Sonlight is involved and while that is terrific as your children need to cover more material, it seems a bit overkill for just teaching the basics. FIAR is great preparation for more serious studies or to use while you wait to get a group of children ready to begin Sonlight 1. You can beef up FIAR or use the FIAR for older kids (can’t remember what that’s called) to supplement until you have 2-4 children ready to start into Sonlight 1. Don’t forget to look long term when you begin a curriculum like Sonlight. You don’t want to end up teaching more than 2 levels, at least that’s my plan. I hope to never have more than two levels of students for some of those core subjects. I think it’s possible, but let you know as we reach highschool.


  2. Kimarie
    November 6, 2009 | 2:15 pm

    Thanks, Kimberly – AGAIN! I’ve heard of FIAR and now I will check it out. I was wondering what to do about possible doing 2 levels of Sonlight in the future (starting with Core 1 and Core 6…) but this could help me do some stuff with the littles right now.


  3. Stephanie
    November 6, 2009 | 5:35 pm

    I really need to get FIAR, I keep looking at it, I just need to get it now it looks so good.


  4. Jamie
    November 6, 2009 | 6:15 pm

    For our preschoolers we use Before Five in a Row. Then we use Five in a Row a little later. Before Five in a Row has some great classics in it, just geared a little younger (Caps for Sale, Corduroy, The Snowy Day, etc.). I LOVE FIAR products! We have FIAR, BFIAR, and we also use the Bible Study supplement for FIAR.


  5. Nicki
    November 6, 2009 | 11:55 pm

    We also love FIAR and BFIAR! The fun activities included make for great memories for families. My daughter still remembers making a homemade apple pie (now our favorite recipe for it) from How to Make an Apple Pie and See the World.


    Raising Olives Reply:

    The apple pie was one of our favorites too. I love how much they recall. 🙂


  6. Amy
    November 8, 2009 | 6:02 pm

    I use FIAR also!! 🙂 I just get the books from the library and that makes it fit for my budget right now…so far, it’s been no problem putting them on hold and getting them when I need ’em! Just a thought for cutting the cost a bit! 😀 Thanks for the review of these two…it’s good to hear stuff about Sonlight as well!


  7. Kimarie
    November 9, 2009 | 7:42 am

    This weekend I was scouting around for copies of FIAR to borrow, and one mom gave me a great tip. Since many FIAR users rely on library books, it can be difficult to get those when you need the. Her suggestion: do the curriculum backwards, or mix it up. It doesn’t really matter!


  8. celee
    November 10, 2009 | 12:52 am

    Once again I am indebted to you. I just ordered FIAR. I’m excited about using it right now for my 1st grader and my 3.5 yr old will also enjoy it, I’m sure. We’re doing core 6 with Sonlight and it’s over my 6 yr old’s head. We read together every day already, but this sounds so much better. Thank you so much for the recommendation.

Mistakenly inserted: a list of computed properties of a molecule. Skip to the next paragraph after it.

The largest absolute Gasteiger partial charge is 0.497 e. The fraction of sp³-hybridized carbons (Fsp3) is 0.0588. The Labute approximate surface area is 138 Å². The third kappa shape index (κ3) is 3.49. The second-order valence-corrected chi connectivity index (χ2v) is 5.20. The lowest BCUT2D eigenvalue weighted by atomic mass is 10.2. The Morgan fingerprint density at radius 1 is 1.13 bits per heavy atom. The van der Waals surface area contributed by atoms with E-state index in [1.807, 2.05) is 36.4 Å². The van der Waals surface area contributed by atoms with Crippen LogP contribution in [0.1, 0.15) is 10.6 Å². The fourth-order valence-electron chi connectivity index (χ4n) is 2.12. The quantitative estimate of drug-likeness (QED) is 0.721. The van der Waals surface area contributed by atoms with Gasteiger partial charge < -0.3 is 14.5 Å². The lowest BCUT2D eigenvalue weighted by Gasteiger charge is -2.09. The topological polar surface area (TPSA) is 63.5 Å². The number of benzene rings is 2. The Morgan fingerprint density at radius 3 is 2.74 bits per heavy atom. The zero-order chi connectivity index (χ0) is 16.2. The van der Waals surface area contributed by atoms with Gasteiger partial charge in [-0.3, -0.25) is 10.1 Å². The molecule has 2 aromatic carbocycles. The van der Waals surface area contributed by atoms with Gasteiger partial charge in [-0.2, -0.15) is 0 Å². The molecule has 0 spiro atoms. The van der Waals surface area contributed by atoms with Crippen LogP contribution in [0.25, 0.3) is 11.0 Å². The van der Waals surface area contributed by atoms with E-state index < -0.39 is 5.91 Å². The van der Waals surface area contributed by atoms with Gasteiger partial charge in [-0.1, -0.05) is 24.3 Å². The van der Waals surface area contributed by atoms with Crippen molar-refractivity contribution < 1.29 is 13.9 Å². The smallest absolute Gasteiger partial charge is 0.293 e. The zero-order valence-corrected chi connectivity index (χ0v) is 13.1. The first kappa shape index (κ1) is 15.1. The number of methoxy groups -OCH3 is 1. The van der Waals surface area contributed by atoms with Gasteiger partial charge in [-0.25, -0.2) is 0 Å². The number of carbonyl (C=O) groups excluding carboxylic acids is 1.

We also started Hey Andrew today. As per your suggestion of doing as much together as possible, we’re going to study Greek together. We’re all very excited, but no one more so than I am.

    AND… I already had Mystery of History, but was not sure how to integrate it inot what we were already doing, so it was just sitting on the shelf. Now we’re using it. I love it! I’m just flipping around and reading the selection we just read in Story of the World and she basically reiterates what I just told them.

    I’m learning so much from you and your readers! What a blessing you all have been to me!


    Raising Olives Reply:

    Thank you and thanks for your friendship.


  9. Erin
    July 11, 2011 | 1:06 am

    Hi! Just saw your site as I was googling comparisons of FIAR and Sonlight…
    I know this is almost 2 years past, but hoping you see this.

    I have a set of FIAR passed down to me from my SIL, and was contemplating Sonlight as well…we will start K with our oldest, our son is right behind in pre-K and have a 6 month old…
    From what you are saying, and what we looked through last year in BFIAR, FIAR could cover a lot of what Sonlight does, but more at a 10,000 foot level, while Sonlight will be more in-depth…I have an opportunity to borrow the Core A from a fellow mom here, but don’t know if I really need to get into it just yet, now that I see a comparison between the two programs.

    What did you do/use for Bible memorization in K? Your own plan or something already created?

    Did you add in any handwriting while you did FIAR with your Kindie? We have been using some on-line worksheets I found through an education resource site, and they have worked fine, but didn’t know if I was missing out on anything by not using a program, like Handwriting w/o Tears…

    Thanks for any additional insight you can bring. This post was a huge help!


    Kimberly @ Raising Olives Reply:

    Hi Erin,

    We’ve always used our own Bible memorization plan.

    Here is a post about how we teach handwriting.

    I have a page dedicated to homeschooling topics that you may find useful. If you click the topics in the purple bar across the top it will take you to the archives of those specific homeschooling topics such as preschool, reading, etc.

    I’ve also organized some of my basic homeschooling posts into different categories and linked directly to each of them from that page (i.e. teaching Bible, teaching reading, etc.) so that hopefully people can find those resources more easily.

    I hope that you enjoy your first years of homeschooling.


Leave a Reply

Trackback URL